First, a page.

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Steven Shiffrin

Marc, the author I cited states that "Faith then is not belief in a certain doctrine about Jesus, but a trust in using him as an example of what it looks like to live a God-centered life." I think the motivation for the statement is partly a rebellion against the doctrinal disputes that divided the Church, disputes that did not improve people's spiritual lives. Cox argues that faith should be translated as commitment, not belief. Of course, some beliefs underlie trust or commitment, but the idea, as I see it, is that the equation of justification by faith with particular beliefs is simply wrong and the policing of beliefs is not constructive.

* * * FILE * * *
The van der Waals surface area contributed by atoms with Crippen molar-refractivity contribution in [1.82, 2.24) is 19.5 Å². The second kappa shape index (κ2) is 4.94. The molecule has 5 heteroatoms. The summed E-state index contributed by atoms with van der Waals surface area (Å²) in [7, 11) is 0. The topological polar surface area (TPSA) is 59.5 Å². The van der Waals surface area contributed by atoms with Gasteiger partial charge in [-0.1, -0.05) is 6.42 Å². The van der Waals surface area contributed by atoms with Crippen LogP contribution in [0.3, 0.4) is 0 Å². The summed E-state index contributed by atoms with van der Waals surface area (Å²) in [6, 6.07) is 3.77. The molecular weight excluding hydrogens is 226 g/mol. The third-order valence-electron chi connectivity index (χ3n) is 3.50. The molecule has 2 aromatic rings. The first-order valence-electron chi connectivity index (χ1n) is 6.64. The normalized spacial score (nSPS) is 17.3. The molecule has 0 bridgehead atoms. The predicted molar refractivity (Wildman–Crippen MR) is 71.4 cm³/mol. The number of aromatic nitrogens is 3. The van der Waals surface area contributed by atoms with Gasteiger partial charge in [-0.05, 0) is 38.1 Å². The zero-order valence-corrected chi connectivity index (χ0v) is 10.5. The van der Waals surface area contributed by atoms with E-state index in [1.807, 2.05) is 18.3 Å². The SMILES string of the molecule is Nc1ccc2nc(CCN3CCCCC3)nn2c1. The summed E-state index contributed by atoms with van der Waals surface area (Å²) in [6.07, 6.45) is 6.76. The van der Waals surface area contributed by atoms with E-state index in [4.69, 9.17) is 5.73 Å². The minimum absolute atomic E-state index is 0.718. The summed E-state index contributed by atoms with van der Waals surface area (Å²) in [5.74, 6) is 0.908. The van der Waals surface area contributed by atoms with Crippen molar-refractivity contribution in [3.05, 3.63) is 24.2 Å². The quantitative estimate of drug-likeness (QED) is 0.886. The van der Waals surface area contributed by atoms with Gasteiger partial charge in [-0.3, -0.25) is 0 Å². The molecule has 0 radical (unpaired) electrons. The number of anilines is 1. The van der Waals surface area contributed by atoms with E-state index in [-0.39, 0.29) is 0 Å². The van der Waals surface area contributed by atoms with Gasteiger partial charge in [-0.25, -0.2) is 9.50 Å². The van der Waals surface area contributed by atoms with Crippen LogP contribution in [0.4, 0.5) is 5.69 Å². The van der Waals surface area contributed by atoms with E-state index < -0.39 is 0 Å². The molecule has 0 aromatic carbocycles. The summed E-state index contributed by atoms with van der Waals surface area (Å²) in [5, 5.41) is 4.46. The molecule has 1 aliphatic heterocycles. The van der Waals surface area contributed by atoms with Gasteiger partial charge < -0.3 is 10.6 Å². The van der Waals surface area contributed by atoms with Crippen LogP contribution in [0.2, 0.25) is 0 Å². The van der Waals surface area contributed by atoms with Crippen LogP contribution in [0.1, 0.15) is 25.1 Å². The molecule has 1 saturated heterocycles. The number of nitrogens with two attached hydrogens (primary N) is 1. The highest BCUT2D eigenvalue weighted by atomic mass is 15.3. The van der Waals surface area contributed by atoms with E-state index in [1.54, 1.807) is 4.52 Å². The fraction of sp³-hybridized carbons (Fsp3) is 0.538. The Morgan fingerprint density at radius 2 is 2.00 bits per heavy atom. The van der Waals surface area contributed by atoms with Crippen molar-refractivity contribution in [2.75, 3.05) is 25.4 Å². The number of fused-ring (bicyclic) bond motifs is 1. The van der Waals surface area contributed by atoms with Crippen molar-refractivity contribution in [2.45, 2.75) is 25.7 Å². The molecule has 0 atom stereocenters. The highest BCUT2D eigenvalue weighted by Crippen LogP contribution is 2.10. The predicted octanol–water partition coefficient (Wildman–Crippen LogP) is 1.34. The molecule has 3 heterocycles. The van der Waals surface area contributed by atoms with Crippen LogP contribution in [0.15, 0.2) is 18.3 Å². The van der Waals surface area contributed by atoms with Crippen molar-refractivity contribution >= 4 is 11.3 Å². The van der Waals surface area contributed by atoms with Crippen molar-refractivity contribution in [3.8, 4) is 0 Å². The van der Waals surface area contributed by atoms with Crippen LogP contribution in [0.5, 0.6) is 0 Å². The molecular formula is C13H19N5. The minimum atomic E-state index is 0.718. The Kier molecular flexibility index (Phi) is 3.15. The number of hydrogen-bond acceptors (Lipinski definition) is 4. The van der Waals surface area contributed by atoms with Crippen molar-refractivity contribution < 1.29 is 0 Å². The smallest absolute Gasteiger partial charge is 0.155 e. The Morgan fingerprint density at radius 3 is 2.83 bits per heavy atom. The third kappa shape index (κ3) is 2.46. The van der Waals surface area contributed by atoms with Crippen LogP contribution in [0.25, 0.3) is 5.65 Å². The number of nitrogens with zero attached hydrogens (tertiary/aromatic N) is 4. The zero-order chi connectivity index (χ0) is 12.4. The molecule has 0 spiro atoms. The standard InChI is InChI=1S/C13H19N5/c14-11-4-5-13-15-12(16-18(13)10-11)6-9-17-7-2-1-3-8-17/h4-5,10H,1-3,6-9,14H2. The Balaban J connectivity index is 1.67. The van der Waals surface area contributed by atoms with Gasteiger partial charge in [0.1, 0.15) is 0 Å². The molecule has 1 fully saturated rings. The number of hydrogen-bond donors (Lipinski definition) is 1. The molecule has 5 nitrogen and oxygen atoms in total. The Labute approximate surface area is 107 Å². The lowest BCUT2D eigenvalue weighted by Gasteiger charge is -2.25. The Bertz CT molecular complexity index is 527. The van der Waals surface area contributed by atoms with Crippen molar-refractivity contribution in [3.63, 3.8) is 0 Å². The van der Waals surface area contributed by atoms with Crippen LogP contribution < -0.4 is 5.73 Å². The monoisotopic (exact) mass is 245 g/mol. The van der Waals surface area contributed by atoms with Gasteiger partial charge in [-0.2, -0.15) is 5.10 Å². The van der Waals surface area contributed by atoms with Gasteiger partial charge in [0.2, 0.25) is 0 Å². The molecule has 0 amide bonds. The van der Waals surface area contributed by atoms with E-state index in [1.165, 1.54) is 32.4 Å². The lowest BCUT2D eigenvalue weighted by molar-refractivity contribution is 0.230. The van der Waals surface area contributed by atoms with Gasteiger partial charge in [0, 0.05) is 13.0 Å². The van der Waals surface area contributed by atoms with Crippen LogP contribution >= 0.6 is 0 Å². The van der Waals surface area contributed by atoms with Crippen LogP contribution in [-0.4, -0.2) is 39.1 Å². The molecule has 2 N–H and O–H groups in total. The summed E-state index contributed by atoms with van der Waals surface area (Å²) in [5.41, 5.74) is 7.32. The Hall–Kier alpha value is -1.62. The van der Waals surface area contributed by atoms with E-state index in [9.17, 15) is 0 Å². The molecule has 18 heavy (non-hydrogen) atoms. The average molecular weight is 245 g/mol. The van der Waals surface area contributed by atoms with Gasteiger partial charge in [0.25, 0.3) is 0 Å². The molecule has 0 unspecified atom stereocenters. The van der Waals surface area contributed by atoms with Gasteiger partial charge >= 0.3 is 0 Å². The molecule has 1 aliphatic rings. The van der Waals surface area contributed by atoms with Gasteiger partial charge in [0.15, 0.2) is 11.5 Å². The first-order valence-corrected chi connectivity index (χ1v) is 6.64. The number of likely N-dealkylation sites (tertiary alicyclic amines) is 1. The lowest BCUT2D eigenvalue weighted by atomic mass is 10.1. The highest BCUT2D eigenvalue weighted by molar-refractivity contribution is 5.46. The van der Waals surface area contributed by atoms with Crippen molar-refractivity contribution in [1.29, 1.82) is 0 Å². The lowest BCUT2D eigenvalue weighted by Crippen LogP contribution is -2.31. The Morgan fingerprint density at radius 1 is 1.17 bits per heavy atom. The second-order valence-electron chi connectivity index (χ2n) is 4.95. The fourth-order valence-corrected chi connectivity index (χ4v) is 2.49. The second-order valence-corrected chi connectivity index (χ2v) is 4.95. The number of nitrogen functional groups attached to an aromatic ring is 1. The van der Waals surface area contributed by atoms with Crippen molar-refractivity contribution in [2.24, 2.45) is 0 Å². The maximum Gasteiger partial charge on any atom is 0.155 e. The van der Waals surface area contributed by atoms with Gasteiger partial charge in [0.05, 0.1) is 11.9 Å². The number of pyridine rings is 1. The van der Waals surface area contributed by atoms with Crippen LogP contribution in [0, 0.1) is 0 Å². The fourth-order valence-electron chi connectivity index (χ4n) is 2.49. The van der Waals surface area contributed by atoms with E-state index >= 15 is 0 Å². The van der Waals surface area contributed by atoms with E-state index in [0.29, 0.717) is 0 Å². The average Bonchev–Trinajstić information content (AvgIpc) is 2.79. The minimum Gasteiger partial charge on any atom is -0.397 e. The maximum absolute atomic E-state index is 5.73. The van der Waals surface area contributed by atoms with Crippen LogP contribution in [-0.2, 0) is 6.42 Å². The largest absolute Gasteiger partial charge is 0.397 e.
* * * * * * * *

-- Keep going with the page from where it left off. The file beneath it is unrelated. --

Marc DeGirolami

Steve, thanks -- I wonder if you could explain a little more what "trust" would entail and how it would be distinguished from "belief." It sounds like the difference between prepositional beliefs and a more general moral sense guided by a religious ethic.

About a year ago, I read a book by Timothy Macklem called 'Independence of Mind,' where Macklem distinguished between trust and faith -- the former being a system of belief subject to verification, the latter not (I trust that my bank will not steal my money, or that my alarm clock will ring, but my trust can be broken by facts in this world -- theft, oversleeping --whereas faith is not like that).

Does this distinction also map on to the one that you are making between belief and trust here? It seems different to me, but I thought to ask.


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